Ask an immigrant to tell you about her first impressions of America—especially someone who hails from a communist or socialist state—and eventually she'll get to the part about the grocery store. After a lifetime of empty shelves, poor selection, and unreliable hours, the cornucopia of an American Safeway or Kroger is a revelation. The colors, the music, the lights, the people! Massive stores crammed to the gills with three-dozen brands of cereal and 17 kinds of frozen potato products seem like something out of a dream.
This is how I felt the first time I bought booze outside my home state of Virginia.
Growing up in Virginia, the only liquor store I knew was the ABC "package store" in the local Bradlee Shopping Center. The linoleum was dingy, the adjustable industrial shelving a grimy grayish off-white. Unlike every other store on the strip there was no music, just the hum of the florescent lighting and the consumptive coughs of the other patrons. The clerks wore smocks over their clothes, a practice that had been abandoned by virtually all other retail establishments by my 1980s childhood. Every shelf was tidy and completely full of liquor—no problem there—but the selection was abysmal, with rows and rows of identical bottles lining the walls.
There was a Giant grocery store next door—a convenient place for revelations about the glories of the capitalist system—and a wine shop a few doors down. But neither of them sold booze. Only the state-owned, state-run ABC was authorized to vend hooch.
Virginia is one of 18 states where the government is the monopoly rumrunner. Supermarkets, gourmet shops, and corner stores are all forbidden to sell liquor. But Bob McDonnell, the newly-elected Republican governor, has promised to end the monopoly on liquor sales in the Old Dominion.
This bold gesture isn't because McDonnell is an especially thoroughgoing libertarian; there are plenty of other areas where he'd like to see more state involvement in the private lives of citizens, not less. This isn't a 12-step program to help the commonwealth go cold turkey on alcohol money either. McDonnell has no intention of letting Virginia's bottle-based income fall below its current levels of more than $100 million a year. In fact, part of the reason McDonnell is considering privatization at all is that he is looking for cash to spend on transportation infrastructure. He predicts that selling off the state's 334 liquor stores to private players and gathering licensing fees from more private sellers will bring in $500 million in the short run, while leaving long-run income intact. (The Washington Post remains unconvinced, noting that McDonnell's figures may be too optimistic.)
But no matter what the political and budgetary machinations, Virginians are unlikely to wind up paying more for their rotgut, and they are very likely to wind up with a better selection and a relatively skeeze-free shopping experience. Commonwealth officials can focus on governing a large landmass without having to fuss with the details of running a liquor empire. And the move may even represent a net gain for the state budget in the future when the state sheds responsibility for ABC employee benefits and pensions, and starts bringing in real estate and other tax revenue from the privatized stores.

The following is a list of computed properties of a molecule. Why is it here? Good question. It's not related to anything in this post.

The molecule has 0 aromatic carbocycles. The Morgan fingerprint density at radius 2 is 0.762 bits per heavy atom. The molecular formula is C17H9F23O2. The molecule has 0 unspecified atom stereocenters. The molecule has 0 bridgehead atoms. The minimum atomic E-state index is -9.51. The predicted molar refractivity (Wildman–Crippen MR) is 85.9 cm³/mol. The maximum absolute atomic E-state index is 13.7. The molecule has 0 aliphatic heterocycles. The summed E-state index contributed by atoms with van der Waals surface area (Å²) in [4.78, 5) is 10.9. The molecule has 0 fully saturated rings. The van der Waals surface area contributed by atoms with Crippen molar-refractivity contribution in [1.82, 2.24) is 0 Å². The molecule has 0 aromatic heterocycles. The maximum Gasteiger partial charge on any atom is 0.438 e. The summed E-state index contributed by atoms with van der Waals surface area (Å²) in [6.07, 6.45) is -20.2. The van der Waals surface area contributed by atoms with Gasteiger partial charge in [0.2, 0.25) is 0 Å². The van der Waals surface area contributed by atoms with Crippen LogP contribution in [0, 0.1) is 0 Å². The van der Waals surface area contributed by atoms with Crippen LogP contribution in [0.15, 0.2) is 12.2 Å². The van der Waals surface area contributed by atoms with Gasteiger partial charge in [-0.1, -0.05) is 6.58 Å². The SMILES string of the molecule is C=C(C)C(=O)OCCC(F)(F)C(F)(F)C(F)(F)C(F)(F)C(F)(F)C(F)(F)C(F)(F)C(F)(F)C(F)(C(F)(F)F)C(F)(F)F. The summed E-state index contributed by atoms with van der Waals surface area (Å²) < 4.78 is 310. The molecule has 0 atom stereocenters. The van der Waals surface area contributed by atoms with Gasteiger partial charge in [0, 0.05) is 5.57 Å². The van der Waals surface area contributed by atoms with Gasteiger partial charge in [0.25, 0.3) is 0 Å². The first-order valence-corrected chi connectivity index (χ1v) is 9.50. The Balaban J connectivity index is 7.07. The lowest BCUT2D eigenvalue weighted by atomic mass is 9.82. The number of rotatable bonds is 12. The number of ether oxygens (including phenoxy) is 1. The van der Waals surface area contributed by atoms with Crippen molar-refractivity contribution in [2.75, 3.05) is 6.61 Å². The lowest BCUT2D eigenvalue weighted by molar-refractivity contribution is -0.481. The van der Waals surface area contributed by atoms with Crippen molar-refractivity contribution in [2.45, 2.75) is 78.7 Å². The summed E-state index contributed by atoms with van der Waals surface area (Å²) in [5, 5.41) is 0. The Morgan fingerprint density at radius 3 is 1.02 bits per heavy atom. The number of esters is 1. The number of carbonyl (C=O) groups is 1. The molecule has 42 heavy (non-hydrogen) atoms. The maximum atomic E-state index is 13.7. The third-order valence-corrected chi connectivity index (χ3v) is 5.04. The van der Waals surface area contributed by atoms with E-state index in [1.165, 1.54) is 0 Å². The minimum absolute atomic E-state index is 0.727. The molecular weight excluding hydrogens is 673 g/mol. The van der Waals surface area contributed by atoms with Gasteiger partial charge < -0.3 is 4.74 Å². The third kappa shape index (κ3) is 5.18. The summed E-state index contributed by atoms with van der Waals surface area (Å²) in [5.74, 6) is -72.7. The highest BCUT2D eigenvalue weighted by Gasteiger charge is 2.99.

And assuming they're not regulated within an inch of their lives and hemmed in by the continued existence of a state-dominated wholesale system, the privately-run stores are likely to be more profitable. In addition to being able to compete with D.C. on price, they can expand their stock—80 proof and otherwise. Right now, high-margin novelty rim salt and Jimmy Buffet-themed blenders aren't sold alongside the tipple in Virginia because the only thing stupider than a state selling intoxicants is a state selling Margaritaville Mixers to go with them. The number of stores will likely increase under privatization, although the cautious McDonnell has promised "a limit placed on the number of authorized retail outlets to reflect community concern."
Virginians haven't suffered alone with terrible state liquor retail establishments. But the number of states with public provision for gin gimlets mixins' is shrinking. Iowa, West Virginia, and Alberta, Canada have all privatized their moonshine vendors. Each of those states adopted revenue neutral privatization policies—meaning that they pledged to set rates to keep the flow of cash into state coffers from liquor sales steady. As it happens, the booze biz boomed and the tax money started flowing in, which meant those states had to reduce wholesale markup rates in order to keep too much money from flowing in to the state coffers and violating the terms of the deal. Washington State, North Carolina, and Pennsylvania are considering similar plans.
Another citizen-improving side effect of privatization: An end to the petty crime encouraged by the deprivations of a restrictive state monopoly. Turns out, for instance, that a friend of my family—a Virginia lady and veteran party thrower—has been violating state law for decades by popping up to Calvert Woodley Fine Wines & Spirits in D.C. to stock up the Bloody Mary bar. Bringing a case of Capital City booze into Virginia risks a $2,500 fine, a year in jail, and confiscation of her trusty Model A. But who can blame her? When I moved to D.C. as an adult, the liquor stores were a revelation. For starters, there are so many! Can't find Old Overholt for your Manhattans in Rosebud on 17th and R? No problem, they probably have it at Cairo on 17th and Q. Sure, most of the clerks are still surly, but you can always choose to hit a different store next time if the checker gives you guff about your fondness for Malibu rum.
Katherine Mangu-Ward is a senior editor at Reason magazine.